Multitasking is defined as the performance of more than one task simultaneously. In other words, multitasking refers to the ability to shift from one task to another quickly, for example, watching TV while eating or replying to emails during a meeting. Many people mistakenly believe that this results in higher productivity and time-saving. 

In fact, Dr. René Marois, an expert in neuroscience, claimed that “our brains do not handle multitasking situations well. As soon as two tasks require our attention, productivity suffers”. Indeed, studies show that our brains are designed to handle a single task at once. Rapidly switching between tasks means you force your brain to receive and process new information constantly, leading to a decrease in brain function. 

Multitasking is quite popular in the workplace due to employers’ requirement.

The following long-term health effects of multitasking might cause multitaskers think of their working style:

Reduce intelligence

Research at Stanford University figured out that multitasking is not only less productive than conducting every single thing but also lower IQ, which reflects the intelligence index. Data from the research showed that multitasking men experience an IQ score decline of 15 points, equivalent to the IQ of an 8-year-old child. 

Memory effect

According to studies from the University of California, multitasking correlates with forgetfulness. The constant distraction due to multitasking harms working memory, which is the part of short-term memory responsible for holding and processing information immediately. Consequently, working memory impairment will lower the ability to focus and chain information for immediate decision-making. 

Mental health disorders

Neuroscientist Dan Levitan mentioned that multitasking will trigger the secretion of stress hormones, namely, cortisol and adrenaline, causing more negative reactions. When too many tasks are processed at the same time, then at the end, you realize that nothing is completely done. Therefore, it generates a sense of panic and time pressure. As a result, multitasking situations lead to higher stress levels, depression, or anxiety disorders.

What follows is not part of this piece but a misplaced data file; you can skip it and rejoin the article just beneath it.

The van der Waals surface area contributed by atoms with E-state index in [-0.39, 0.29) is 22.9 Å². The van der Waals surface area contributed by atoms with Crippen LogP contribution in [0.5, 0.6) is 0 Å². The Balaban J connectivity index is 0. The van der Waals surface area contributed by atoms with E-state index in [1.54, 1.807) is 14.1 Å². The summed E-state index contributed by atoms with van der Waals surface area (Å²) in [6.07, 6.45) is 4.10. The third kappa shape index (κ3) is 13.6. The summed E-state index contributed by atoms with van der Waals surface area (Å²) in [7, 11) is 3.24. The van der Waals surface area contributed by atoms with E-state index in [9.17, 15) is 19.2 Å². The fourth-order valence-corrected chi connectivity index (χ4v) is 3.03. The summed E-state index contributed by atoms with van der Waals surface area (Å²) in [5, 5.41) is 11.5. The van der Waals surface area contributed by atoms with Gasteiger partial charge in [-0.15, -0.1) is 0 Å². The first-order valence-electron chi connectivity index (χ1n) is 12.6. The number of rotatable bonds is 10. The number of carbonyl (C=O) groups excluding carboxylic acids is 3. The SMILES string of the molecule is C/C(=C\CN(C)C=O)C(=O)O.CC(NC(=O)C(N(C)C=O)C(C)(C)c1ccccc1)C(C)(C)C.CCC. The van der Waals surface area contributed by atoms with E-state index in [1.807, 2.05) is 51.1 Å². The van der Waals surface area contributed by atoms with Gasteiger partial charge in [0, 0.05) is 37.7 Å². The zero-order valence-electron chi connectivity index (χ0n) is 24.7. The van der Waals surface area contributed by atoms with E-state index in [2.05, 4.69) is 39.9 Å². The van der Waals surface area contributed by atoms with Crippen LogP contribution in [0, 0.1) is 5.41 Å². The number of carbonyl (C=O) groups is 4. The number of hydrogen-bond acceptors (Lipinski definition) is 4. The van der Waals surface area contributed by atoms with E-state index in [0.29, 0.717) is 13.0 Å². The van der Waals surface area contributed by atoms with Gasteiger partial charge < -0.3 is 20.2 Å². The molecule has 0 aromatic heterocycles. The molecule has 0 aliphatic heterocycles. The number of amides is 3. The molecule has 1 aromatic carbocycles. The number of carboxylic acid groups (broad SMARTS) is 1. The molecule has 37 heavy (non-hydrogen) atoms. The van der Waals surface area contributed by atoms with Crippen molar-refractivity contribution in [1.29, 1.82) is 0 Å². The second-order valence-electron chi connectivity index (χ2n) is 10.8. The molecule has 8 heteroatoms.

Multitasking will destroy your brain (Source: HR Solutions)

In the computerized era, people tend to multitask to get several things done in the shortest time and the most productive to adapt to the competitive working environment. Additionally, a multitasking profile is helpful for workers to get attention from recruiters. Not only that, multitasking habit helps better respond to complex tasks since the brain is familiar with doing many tasks at once. But remember, those benefits just exist for a short time and mental health will be traded off in the long run.

To ease the multitasking’s impacts, there are some tips to improve this situation:

Building a to-do list 

When you have more than one task to handle at the same time, unintentionally leads to multitasking. Making a to-do list helps you actually know your workload and avoid forgetting something important. The solution is to write all to-do works down and arrange your workload in order from most to least priority. Therefore, it is easier to handle every single task in turn.

Avoid distractions

Eliminating all things that make you distracted before starting your work is necessary. To achieve that, set a time to use social networks and phones for entertainment purposes. In addition, only check emails and messages every hour. No distraction helps you boost all your attention on the task at hand. 

Applying Pomodoro Technique

Pomodoro is a time-management method. This method stipulates that you only focus on one thing at once within the scheduled period. Each work interval should be done in 25 minutes, then spend a 5-minute break before changing to another work. After completing 4 consecutive work intervals, a longer break, about 15-20 minutes, should be taken to let your body and brain relax and recharge. This approach enhances discipline and remains focused to complete the work within the allotted time. Fully focusing on doing a specific thing will help the job be completed in the shortest time with the highest efficiency. 

Pomodoro approach is designed to against multitasking and improve concentration (Source: Luxafor)


Mia Dinh